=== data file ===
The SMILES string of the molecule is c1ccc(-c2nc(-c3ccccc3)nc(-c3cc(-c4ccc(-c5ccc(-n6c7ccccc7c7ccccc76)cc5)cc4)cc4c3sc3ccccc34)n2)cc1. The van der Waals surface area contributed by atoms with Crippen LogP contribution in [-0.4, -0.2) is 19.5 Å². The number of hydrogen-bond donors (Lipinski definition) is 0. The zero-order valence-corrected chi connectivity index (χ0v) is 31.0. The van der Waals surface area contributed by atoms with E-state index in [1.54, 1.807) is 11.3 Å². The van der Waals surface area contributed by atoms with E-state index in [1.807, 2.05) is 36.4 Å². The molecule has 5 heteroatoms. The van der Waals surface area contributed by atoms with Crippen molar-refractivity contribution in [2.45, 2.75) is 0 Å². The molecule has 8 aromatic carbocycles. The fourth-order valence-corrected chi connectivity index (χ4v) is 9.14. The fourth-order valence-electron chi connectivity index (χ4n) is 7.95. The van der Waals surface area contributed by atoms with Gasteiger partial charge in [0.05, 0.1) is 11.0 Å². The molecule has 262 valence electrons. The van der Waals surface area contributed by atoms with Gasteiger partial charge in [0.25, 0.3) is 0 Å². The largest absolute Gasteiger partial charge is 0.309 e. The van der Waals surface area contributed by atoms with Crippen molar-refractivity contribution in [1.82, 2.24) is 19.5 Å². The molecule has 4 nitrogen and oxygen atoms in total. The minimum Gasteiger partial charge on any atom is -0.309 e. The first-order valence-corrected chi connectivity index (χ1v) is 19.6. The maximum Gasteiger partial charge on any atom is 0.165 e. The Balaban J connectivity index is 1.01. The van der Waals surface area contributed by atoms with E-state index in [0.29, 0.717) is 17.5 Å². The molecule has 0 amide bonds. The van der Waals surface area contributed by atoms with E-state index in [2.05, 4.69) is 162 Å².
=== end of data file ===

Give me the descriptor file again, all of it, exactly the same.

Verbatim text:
The SMILES string of the molecule is c1ccc(-c2nc(-c3ccccc3)nc(-c3cc(-c4ccc(-c5ccc(-n6c7ccccc7c7ccccc76)cc5)cc4)cc4c3sc3ccccc34)n2)cc1. The van der Waals surface area contributed by atoms with Crippen LogP contribution in [-0.4, -0.2) is 19.5 Å². The number of hydrogen-bond donors (Lipinski definition) is 0. The zero-order valence-corrected chi connectivity index (χ0v) is 31.0. The van der Waals surface area contributed by atoms with E-state index in [1.54, 1.807) is 11.3 Å². The van der Waals surface area contributed by atoms with E-state index in [1.807, 2.05) is 36.4 Å². The molecule has 5 heteroatoms. The van der Waals surface area contributed by atoms with Crippen molar-refractivity contribution in [2.45, 2.75) is 0 Å². The molecule has 8 aromatic carbocycles. The fourth-order valence-corrected chi connectivity index (χ4v) is 9.14. The fourth-order valence-electron chi connectivity index (χ4n) is 7.95. The van der Waals surface area contributed by atoms with Gasteiger partial charge in [0.05, 0.1) is 11.0 Å². The molecule has 262 valence electrons. The van der Waals surface area contributed by atoms with Gasteiger partial charge in [0.25, 0.3) is 0 Å². The largest absolute Gasteiger partial charge is 0.309 e. The van der Waals surface area contributed by atoms with Crippen molar-refractivity contribution in [1.82, 2.24) is 19.5 Å². The molecule has 4 nitrogen and oxygen atoms in total. The minimum Gasteiger partial charge on any atom is -0.309 e. The first-order valence-corrected chi connectivity index (χ1v) is 19.6. The maximum Gasteiger partial charge on any atom is 0.165 e. The Balaban J connectivity index is 1.01. The van der Waals surface area contributed by atoms with E-state index in [0.29, 0.717) is 17.5 Å². The molecule has 0 amide bonds. The van der Waals surface area contributed by atoms with E-state index in [2.05, 4.69) is 162 Å².